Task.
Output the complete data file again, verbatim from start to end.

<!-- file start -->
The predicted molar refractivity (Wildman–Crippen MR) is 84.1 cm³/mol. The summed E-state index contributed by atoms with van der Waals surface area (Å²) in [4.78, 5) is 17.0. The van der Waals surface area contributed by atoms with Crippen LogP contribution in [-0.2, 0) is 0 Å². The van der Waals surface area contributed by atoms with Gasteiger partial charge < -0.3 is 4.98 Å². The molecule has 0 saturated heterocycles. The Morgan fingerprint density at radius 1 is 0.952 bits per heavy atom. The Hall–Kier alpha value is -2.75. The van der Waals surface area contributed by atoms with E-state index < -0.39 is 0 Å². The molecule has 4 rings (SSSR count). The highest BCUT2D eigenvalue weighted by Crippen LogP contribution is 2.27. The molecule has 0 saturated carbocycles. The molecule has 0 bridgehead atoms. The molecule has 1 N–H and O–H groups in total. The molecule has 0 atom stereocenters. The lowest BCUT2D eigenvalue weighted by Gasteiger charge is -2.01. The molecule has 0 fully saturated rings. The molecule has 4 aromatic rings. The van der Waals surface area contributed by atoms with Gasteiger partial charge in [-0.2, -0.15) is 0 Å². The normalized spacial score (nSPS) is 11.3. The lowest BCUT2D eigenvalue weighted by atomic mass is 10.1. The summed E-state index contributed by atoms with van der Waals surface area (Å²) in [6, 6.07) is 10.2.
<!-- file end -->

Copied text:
The predicted molar refractivity (Wildman–Crippen MR) is 84.1 cm³/mol. The summed E-state index contributed by atoms with van der Waals surface area (Å²) in [4.78, 5) is 17.0. The van der Waals surface area contributed by atoms with Crippen LogP contribution in [-0.2, 0) is 0 Å². The van der Waals surface area contributed by atoms with Gasteiger partial charge < -0.3 is 4.98 Å². The molecule has 0 saturated heterocycles. The Morgan fingerprint density at radius 1 is 0.952 bits per heavy atom. The Hall–Kier alpha value is -2.75. The van der Waals surface area contributed by atoms with E-state index < -0.39 is 0 Å². The molecule has 4 rings (SSSR count). The highest BCUT2D eigenvalue weighted by Crippen LogP contribution is 2.27. The molecule has 0 saturated carbocycles. The molecule has 0 bridgehead atoms. The molecule has 1 N–H and O–H groups in total. The molecule has 0 atom stereocenters. The lowest BCUT2D eigenvalue weighted by Gasteiger charge is -2.01. The molecule has 0 fully saturated rings. The molecule has 4 aromatic rings. The van der Waals surface area contributed by atoms with Gasteiger partial charge in [-0.2, -0.15) is 0 Å². The normalized spacial score (nSPS) is 11.3. The lowest BCUT2D eigenvalue weighted by atomic mass is 10.1. The summed E-state index contributed by atoms with van der Waals surface area (Å²) in [6, 6.07) is 10.2.